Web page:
Shirataki noodles are mostly water and glucomannan (from the konjac root), a water-soluble dietary fiber. Though they have little flavor of their own, they easily absorb the flavor of whatever they are served with. Their are some varieties that include tofu, this slightly increases the protein. More importantly it makes the texture more tender. The tofu-less variety tends to have a rubbery texture that may seem odd to the Western palate.

Cheflebrity Ming Tsai, owner of Blue Ginger in Wellesley, Massachusetts, and the host of American Public Television’s Simply Ming recently contributed a recipe using shirataki noodles to Men’s Health Magazine. Here it is:

Soy Pork Shirataki Stir-Fry

Canola oil
2 Tbsp minced garlic
1 Tbsp minced ginger
Kosher salt and freshly ground black pepper
1/4 cup naturally brewed soy sauce (sub in low-sodium soy, if you prefer)
1/4 cup fresh lime juice
1/4 cup brown sugar
1 head bok choy, rinsed, spun dry, and cut into pieces
1/2 bunch scallions, thinly sliced, whites and greens separated
2 red bell peppers, cut into 1-by-1-inch pieces
1 lb ground pork, browned
2 cups fettuccine-type shirataki noodles, packed, rinsed well (three times), and drained

How to make it:
1. Coat the bottom of a saucepan lightly with canola oil and place it on medium heat. Add the garlic and ginger, along with a pinch of salt and pepper. Cook until softened, about 3 minutes.

2. Add the lime juice, soy sauce, and sugar. Bring to a simmer and let the mixture reduce by a third to a syrup consistency, 8 to 10 minutes. To check consistency, pour a line of syrup on a cool dish and hold it vertically. If the line holds with a few drips, it’s ready.

3. Use some oil to lightly coat the bottom of a large, hot wok over high heat. (If you don’t have a wok, you can use a skillet over high heat.) When the oil is shimmering, add the bok choy, scallion whites, and red bell peppers, and stir-fry until they’re slightly softened, about 1 minute. Add the pork, noodles, and garlic-ginger-soy syrup, and stir to coat the noodles with sauce. Check for flavor, and season with salt and pepper if necessary. Serve family-style on a platter, garnished with scallion greens. Serves 4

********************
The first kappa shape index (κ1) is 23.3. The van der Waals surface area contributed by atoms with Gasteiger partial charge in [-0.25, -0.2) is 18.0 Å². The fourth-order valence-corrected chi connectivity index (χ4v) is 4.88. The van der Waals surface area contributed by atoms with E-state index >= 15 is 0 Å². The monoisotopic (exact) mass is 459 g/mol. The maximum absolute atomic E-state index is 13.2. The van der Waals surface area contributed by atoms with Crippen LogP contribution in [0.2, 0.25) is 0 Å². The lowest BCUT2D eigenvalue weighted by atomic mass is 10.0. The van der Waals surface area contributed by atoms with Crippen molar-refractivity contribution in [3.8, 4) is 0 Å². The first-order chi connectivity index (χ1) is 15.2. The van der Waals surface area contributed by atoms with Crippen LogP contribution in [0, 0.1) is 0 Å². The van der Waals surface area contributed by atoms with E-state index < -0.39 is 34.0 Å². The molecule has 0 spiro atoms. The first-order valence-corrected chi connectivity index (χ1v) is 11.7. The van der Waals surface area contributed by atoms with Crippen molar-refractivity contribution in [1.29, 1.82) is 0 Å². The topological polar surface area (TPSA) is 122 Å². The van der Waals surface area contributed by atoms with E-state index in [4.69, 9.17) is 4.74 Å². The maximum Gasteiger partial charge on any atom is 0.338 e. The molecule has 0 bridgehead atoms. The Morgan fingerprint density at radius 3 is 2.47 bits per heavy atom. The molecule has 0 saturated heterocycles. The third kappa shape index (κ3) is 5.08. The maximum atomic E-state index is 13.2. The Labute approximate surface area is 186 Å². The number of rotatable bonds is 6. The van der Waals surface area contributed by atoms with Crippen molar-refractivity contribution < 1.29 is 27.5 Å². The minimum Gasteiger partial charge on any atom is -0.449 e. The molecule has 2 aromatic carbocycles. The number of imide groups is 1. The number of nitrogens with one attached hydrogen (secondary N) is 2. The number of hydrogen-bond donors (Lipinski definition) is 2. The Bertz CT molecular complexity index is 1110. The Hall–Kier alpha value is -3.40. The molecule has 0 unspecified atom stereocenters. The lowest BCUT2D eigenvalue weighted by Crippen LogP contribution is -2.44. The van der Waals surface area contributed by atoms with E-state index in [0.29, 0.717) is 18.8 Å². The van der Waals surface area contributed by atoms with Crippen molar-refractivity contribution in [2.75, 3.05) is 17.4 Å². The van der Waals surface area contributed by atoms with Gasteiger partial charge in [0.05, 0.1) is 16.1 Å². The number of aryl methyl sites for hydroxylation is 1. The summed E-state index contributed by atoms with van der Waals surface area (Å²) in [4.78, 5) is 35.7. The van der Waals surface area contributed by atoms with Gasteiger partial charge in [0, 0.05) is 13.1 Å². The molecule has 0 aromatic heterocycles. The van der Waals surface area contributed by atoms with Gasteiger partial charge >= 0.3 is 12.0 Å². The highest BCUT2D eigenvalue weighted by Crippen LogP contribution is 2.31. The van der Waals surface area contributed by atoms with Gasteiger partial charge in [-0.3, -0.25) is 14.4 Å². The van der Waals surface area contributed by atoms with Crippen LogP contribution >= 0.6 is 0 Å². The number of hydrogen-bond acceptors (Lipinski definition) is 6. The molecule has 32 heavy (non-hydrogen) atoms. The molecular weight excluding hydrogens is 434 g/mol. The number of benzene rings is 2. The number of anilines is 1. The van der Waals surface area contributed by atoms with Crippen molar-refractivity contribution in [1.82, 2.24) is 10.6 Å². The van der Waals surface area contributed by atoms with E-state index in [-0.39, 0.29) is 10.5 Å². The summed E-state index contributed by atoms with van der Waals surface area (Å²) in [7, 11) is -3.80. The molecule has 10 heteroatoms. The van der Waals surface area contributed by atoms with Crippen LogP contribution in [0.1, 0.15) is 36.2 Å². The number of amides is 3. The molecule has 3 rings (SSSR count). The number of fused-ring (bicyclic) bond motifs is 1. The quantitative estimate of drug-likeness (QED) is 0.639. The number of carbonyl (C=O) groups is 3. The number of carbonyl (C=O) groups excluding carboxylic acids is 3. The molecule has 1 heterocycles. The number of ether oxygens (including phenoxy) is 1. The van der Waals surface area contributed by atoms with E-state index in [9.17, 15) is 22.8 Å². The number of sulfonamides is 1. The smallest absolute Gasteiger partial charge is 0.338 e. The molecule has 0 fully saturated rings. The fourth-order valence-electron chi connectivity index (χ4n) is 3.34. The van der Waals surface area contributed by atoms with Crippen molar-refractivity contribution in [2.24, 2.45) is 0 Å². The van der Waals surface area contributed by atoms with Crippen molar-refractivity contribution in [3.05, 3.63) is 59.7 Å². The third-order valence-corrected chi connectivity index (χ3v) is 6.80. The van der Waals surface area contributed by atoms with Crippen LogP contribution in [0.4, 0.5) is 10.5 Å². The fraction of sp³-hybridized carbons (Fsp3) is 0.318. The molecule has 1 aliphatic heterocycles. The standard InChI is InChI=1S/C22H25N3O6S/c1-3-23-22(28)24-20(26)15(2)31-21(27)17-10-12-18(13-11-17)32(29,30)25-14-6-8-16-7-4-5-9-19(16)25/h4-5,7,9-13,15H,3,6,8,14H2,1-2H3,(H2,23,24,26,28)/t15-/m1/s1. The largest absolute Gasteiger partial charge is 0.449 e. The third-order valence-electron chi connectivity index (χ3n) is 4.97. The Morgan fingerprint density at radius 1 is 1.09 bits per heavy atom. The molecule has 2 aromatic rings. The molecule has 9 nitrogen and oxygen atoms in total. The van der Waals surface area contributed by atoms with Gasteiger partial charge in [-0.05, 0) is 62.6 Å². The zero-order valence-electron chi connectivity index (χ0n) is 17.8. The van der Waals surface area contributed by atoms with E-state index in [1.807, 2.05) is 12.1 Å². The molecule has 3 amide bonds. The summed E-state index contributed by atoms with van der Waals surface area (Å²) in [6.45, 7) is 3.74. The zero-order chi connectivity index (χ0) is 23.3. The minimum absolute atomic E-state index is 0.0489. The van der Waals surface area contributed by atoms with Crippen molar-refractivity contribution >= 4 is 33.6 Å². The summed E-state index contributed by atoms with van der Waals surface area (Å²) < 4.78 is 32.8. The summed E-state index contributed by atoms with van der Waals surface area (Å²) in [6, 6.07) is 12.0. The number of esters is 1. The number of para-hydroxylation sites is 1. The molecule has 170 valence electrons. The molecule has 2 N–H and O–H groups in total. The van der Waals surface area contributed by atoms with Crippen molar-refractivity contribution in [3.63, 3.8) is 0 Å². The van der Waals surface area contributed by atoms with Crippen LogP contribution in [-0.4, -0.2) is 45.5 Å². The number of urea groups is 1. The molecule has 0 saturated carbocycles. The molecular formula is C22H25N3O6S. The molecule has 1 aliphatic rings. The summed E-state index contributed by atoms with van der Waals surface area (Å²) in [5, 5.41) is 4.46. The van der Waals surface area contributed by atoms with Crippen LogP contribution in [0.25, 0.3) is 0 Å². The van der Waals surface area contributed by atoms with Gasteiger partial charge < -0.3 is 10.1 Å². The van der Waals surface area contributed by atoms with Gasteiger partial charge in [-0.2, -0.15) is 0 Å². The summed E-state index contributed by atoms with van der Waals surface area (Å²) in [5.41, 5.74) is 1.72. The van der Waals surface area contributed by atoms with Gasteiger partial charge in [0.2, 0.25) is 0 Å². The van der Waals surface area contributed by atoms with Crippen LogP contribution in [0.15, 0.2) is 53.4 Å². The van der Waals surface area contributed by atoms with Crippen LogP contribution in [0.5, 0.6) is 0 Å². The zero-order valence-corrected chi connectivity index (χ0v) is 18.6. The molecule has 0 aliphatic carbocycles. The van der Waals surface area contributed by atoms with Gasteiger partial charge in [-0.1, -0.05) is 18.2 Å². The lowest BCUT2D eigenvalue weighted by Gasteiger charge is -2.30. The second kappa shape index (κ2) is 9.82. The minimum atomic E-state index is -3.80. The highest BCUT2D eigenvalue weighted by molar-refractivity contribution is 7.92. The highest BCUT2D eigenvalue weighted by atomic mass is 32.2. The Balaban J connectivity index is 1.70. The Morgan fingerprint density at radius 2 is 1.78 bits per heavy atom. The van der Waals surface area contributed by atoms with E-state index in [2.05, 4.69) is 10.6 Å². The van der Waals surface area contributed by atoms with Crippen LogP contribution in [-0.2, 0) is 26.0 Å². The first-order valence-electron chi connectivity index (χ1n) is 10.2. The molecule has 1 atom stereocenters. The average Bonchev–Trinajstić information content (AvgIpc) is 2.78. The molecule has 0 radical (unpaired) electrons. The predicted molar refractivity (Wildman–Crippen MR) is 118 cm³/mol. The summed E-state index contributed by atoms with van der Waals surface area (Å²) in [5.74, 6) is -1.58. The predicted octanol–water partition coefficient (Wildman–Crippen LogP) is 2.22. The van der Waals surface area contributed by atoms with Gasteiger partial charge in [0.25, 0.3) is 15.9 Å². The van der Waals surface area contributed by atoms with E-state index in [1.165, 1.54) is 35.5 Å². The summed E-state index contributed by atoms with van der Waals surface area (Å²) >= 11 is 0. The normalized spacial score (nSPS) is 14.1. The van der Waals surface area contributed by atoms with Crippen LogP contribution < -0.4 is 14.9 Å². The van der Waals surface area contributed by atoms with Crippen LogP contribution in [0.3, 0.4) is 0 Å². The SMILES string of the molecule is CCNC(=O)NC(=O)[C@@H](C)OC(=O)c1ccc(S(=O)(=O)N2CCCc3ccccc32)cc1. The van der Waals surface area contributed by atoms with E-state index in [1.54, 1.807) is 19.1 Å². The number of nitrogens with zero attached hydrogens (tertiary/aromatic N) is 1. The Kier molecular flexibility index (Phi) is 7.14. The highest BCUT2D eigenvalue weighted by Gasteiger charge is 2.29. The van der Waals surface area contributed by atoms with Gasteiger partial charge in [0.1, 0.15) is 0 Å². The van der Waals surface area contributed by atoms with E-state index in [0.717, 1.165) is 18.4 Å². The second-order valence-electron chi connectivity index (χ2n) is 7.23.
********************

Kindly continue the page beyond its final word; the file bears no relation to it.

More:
Per serving: 461 calories, 35 grams (g) protein, 27 g carbohydrates, 25 g fat, 7 g fiber

The Men’s Health piece features more information and recipes for this amazing pasta.

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Stuart in 80 Words or Less

Stuart is a celebrity chef, food activist and award-winning food writer. He penned the cookbooks Third Coast Cuisine: Recipes of the Gulf of Mexico, No Sides Needed: 34 Recipes To Simplify Life and Amigeauxs - Mexican/Creole Fusion Cuisine. He hosts two Internet cooking shows "Everyday Gourmet" and "Little Grill Big Flavor." His recipes have been featured in Current, Lagniappe, Southern Tailgater, The Kitchen Hotline and on the Cooking Channel.

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Stuart’s Honors & Awards

2015 1st Place Luck of the Irish Cook-off
2015 4th Place Downtown Cajun Cook-off
2015 2nd Place Fins' Wings & Chili Cook-off
2014 2015 4th Place LA Gumbo Cook-off
2012 Taste Award nominee for best chef (web)
2012 Finalist in the Safeway Next Chef Contest
2011 Taste Award Nominee for Little Grill Big Flavor
2011, 12 Member: Council of Media Tastemakers
2011 Judge: 29th Chef's of the Coast Cook-off
2011 Judge: Dauphin Island Wing Cook-off
2011 Cooking Channel Perfect 3 Recipe Finalist
2011 Judge: Dauphin Island Gumbo Cook-off
2011 Culinary Hall of Fame Member
2010 Tasty Awards Judge
2010 Judge: Bayou La Batre Gumbo Cook-off
2010 Gourmand World Cookbook Award Nominee
2010 Chef2Chef Top 10 Best Food Blogs
2010 Denay's Top 10 Best Food Blogs
2009 2nd Place Bay Area Food Bank Chef Challenge
2008 Tava: Discovery Contest Runner-up